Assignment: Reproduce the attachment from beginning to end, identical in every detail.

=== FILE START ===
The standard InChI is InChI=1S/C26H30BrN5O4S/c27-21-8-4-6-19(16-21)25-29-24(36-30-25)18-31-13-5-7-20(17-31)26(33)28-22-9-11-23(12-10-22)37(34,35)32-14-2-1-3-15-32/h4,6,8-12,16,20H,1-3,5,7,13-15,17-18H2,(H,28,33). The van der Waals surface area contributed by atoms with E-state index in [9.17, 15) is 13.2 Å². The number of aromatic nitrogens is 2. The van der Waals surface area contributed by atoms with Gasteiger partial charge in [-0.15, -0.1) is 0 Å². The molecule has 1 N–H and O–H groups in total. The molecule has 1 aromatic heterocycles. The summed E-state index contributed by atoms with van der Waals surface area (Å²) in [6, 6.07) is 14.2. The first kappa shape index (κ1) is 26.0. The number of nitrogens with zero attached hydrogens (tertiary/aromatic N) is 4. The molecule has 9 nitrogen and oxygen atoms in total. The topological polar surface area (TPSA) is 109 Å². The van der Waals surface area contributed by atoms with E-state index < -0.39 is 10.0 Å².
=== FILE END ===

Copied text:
The standard InChI is InChI=1S/C26H30BrN5O4S/c27-21-8-4-6-19(16-21)25-29-24(36-30-25)18-31-13-5-7-20(17-31)26(33)28-22-9-11-23(12-10-22)37(34,35)32-14-2-1-3-15-32/h4,6,8-12,16,20H,1-3,5,7,13-15,17-18H2,(H,28,33). The van der Waals surface area contributed by atoms with E-state index in [9.17, 15) is 13.2 Å². The number of aromatic nitrogens is 2. The van der Waals surface area contributed by atoms with Gasteiger partial charge in [-0.15, -0.1) is 0 Å². The molecule has 1 N–H and O–H groups in total. The molecule has 1 aromatic heterocycles. The summed E-state index contributed by atoms with van der Waals surface area (Å²) in [6, 6.07) is 14.2. The first kappa shape index (κ1) is 26.0. The number of nitrogens with zero attached hydrogens (tertiary/aromatic N) is 4. The molecule has 9 nitrogen and oxygen atoms in total. The topological polar surface area (TPSA) is 109 Å². The van der Waals surface area contributed by atoms with E-state index < -0.39 is 10.0 Å².